To Lose the Presidency

A handful of Americans who came this close to leading the country

White House

Since America’s founding in the late eighteenth century, forty-three men have held the office of president (Barack Obama is number forty-four, but Grover Cleveland, with his divided terms, gets counted twice), but not all of them arrived by election. Through the death, assassination, or resignation of their direct reports, nine vice presidents have passed Go to become the Chief Executive.

When John Tyler, “His Accidency,” took over the job after the 1841 death of William Henry Harrison—just one month into Harrison’s term—it wasn’t clear that the vice president deserved the promotion. Article II of the US Constitution always identified the Veep as being the natural successor when a president meets an early demise. But whether this new role was as a full president, or only as “acting president,” wasn’t fully decided until passage of the Twenty-Fifth Amendment in 1967.

As lucky as it was for those nine men to stumble into the Oval Office without help from the Electoral College, it was equally unlucky for four others who missed out on that same opportunity. The first such missed opportunity occurred when John Wilkes Booth assassinated Abraham Lincoln in April of 1865. Lincoln had taken the oath of office for his second time just six weeks earlier, along with his running mate Andrew Johnson. But Johnson was a new addition to the ticket. During Lincoln’s first time through the White House, Hannibal Hamlin served as vice president. A former congressman and governor from Maine, Hamlin considered the vice president’s office a “nullity,” an apt sentiment for his ouster from the 1964 Republican ticket by party leaders over the objection of Lincoln. Not one to wallow in the self-pity of missed chances, Hamlin returned to the US Senate for two more terms.

Another close loss of the presidency occurred for Henry Wallace, Franklin Roosevelt’s vice president during his third term. (John Nance Garner, FDR’s VP during his first eight years in office, also missed the chance, but not due to the president’s immediate death.) As with Hamlin, Wallace was kicked off the ticket by (Democratic) party leaders, although Roosevelt might have made the decision anyway after several conflicts with his vice president. A Roosevelt-Wallace ticket was no longer a guarantee for electoral victory, and a switch to the folksy Harry S. Truman brought a stronger ticket, but a downgrade for America’s only third-term vice president.

Garret Hobart served as William McKinley’s first vice president from 1897 to 1901. But when anarchists killed President McKinley halfway through his second term, the death carried VP Number 2, Theodore Roosevelt, into presidential prominence. Still, Hobart didn’t really miss out on becoming president since he himself had died while serving as vice president. In the year-and-a-half between Hobart’s death and TR’s inauguration as vice president, that office remained dormant and unfilled.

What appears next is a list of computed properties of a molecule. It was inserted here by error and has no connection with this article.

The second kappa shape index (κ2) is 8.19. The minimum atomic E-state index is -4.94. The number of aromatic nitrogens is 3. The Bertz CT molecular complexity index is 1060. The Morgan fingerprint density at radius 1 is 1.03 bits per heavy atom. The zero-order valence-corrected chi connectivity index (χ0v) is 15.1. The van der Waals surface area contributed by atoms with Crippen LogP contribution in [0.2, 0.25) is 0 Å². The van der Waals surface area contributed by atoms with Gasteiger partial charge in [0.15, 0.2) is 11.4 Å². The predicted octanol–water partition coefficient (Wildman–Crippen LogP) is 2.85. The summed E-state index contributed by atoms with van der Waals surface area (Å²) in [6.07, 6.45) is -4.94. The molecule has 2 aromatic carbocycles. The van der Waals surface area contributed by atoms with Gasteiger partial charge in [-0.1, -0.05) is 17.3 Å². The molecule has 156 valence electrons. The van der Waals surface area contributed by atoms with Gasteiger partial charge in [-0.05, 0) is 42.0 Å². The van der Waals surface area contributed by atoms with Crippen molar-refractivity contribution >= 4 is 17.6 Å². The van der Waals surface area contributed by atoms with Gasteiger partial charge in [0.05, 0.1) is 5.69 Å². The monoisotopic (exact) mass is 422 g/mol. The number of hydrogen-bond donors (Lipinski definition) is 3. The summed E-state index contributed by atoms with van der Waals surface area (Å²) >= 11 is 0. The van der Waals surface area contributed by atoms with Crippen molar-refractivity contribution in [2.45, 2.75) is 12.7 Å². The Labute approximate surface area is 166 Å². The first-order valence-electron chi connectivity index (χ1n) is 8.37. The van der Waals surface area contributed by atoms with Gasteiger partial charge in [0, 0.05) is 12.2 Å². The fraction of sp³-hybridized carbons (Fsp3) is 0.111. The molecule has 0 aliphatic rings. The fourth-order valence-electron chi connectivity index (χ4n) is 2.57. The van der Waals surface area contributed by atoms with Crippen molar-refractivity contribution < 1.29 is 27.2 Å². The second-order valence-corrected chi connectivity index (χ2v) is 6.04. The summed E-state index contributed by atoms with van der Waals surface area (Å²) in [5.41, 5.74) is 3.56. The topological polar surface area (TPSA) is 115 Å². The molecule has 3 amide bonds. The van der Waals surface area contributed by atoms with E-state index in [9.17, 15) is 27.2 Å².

The last missed chance occurred not with death, but with the resignation of the thirty-seventh president, Richard Nixon. Spiro Agnew, America’s first Greek American vice president, resigned the office after being hounded by charges of bribery and tax evasion. Nixon elevated Gerald Ford, then the House Minority Leader, to the VP’s office just ten months before his own Watergate-related resignation. Ford remains the only president never elected for that office or the vice presidency.

This list of four near-misses could be expanded by including Thomas Marshall, vice president under Woodrow Wilson. Although Wilson finished out all eight of his elected years, he suffered a severe stroke more than halfway through his second term, leaving him incapacitated and, in the opinion of some, unfit for office. His wife took over some of his duties, earning her the title “the first female President of the United States.” If Wilson was truly unable to perform his duties, the job should have fallen to Marshall.

Other vice-presidents might have risen to the presidency had various illnesses or assassination attempts succeeded in removing the sitting president. Andrew Jackson survived a point-blank assassination attempt in 1833, an event that, had it succeeded, might have moved Martin Van Buren into office a full four years earlier than the date listed in history books. But in such cases, “unlucky” is a harsh word to stamp on the vice president.

How different would America have been had any of these lost chances assumed the presidency? It’s hard to say. Had Garret Hobart completed his own time in office, there might never have been a President Theodore Roosevelt. If the politically aggressive Agnew had still been VP under Nixon instead of the mild-mannered Ford, the post-Watergate trial and pardon might have played out differently. The Oval Office has been filled by an intriguing array of charismatic men through all of America’s history. But in these four or five cases, it was nearly taken over by others who were equally intriguing, but somewhat unlucky.

[Image Credits: Official White House photo]


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